Gross brought with him a few pictures, including one that showed him on the steps of a previous entrance to the president’s house, where his family lived in the basement for a short time while they waited for their home in Elkhart Lake to be completed.

“I’ve learned so much about my personal and family history which I never knew,” Gross said. “It’s been very meaningful for me. I’ve come away feeling a connectedness to Lakeland where grandpa ministered as president and my parents graduated, where mom and dad met and were married and where grandma (Oleta Rolewitch Grosshuech) lived after my grandfather’s death.

“It filled in a lot of unanswered questions that I didn’t know I really had. I feel I’ve become connected with Lakeland and hope to stay connected the rest of my life.”

Gross, his younger brother, Richard, and other family members plan to attend the August 25 rededication ceremony of Grosshuesch and Muehlmeier Halls. They are a living connection to important leaders in the institution’s 160-year history.

A Muskies Family Tree

A climb through David Gross' family tree quickly leads to several primary players in the first half of the institution's history.

His great-great-grandfather-in-law, Hermann A. Muehlmeier, is among the institution’s true legends. Born in Germany in 1829, he emigrated to America with his mother and siblings in 1847. Following graduation from seminary in Pennsylvania, he came to Sheboygan, Wis., as a German Reformed pastor in 1853 and founded the Zion Church (now Zion UCC).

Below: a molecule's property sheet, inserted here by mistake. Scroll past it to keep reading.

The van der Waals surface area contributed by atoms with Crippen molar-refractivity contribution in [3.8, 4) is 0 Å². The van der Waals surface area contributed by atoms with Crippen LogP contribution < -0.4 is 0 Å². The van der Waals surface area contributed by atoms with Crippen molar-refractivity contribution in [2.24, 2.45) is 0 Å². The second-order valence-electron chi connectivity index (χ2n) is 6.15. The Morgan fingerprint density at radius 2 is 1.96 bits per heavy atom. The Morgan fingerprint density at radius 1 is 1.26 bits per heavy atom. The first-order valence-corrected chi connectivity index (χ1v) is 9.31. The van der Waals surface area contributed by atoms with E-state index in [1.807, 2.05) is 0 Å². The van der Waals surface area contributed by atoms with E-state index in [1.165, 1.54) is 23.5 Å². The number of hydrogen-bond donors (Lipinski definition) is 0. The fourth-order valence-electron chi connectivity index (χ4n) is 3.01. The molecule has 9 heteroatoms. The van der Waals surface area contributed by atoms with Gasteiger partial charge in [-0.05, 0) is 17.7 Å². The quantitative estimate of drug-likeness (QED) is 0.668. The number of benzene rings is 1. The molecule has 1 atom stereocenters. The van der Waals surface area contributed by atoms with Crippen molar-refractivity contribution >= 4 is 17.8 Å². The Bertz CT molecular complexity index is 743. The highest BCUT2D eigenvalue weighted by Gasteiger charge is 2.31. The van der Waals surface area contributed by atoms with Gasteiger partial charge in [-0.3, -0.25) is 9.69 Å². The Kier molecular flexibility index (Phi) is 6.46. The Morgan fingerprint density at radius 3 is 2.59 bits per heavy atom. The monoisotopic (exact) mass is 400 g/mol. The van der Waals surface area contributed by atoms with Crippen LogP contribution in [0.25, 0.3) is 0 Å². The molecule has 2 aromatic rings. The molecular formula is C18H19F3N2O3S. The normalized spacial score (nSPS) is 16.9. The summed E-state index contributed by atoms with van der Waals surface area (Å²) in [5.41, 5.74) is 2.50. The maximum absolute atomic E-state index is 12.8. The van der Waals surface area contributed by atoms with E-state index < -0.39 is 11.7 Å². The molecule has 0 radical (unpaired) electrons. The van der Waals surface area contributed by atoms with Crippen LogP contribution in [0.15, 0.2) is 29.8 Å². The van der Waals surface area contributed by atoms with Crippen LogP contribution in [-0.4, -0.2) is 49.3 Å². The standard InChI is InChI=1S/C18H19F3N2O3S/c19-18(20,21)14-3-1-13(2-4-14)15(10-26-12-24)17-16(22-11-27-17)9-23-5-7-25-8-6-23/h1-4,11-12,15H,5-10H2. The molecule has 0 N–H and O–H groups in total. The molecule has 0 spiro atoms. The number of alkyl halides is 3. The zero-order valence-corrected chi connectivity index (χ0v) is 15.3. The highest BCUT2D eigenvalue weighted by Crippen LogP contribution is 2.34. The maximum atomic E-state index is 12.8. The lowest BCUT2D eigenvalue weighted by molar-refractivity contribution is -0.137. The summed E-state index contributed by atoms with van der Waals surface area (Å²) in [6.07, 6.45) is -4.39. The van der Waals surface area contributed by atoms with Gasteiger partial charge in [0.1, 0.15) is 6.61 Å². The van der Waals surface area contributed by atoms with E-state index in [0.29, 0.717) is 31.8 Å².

In 1854, he was among a small group of men who formed the Sheboygan classis, the governing body that would oversee local churches. Muehlmeier was named pastor of Immanuel Church in the town of Herman and, with Saron pastor Jacob Bossard, started giving instruction in their homes to young men who wished to become ministers or teachers. The seeds for Mission House were planted.

After Mission House was founded in 1862, Muehlmeier was elected the inaugural housefather in 1864 to live in the first building, supervise the students and join Bossard as the first two teachers. He was named Mission House’s second president, serving from 1885 until his death in 1907.

The book “A History of Mission House-Lakeland” notes, (Muehlmeier) had given a life’s work to the school. More than any other man he had guided the institution and pleaded its cause in the church. He had done so at great personal sacrifice, but with an unshakable conviction that his was a calling from God.”

Gross’ great-grandfather, John W. Grosshuesch, married Sila Muehlmeier, one of Hermann’s six children. John was born in a log cabin on campus, graduated from Mission House in 1878 and was known as the “grand old man” of Mission House after working at the school for 56 years, including 38 as a professor.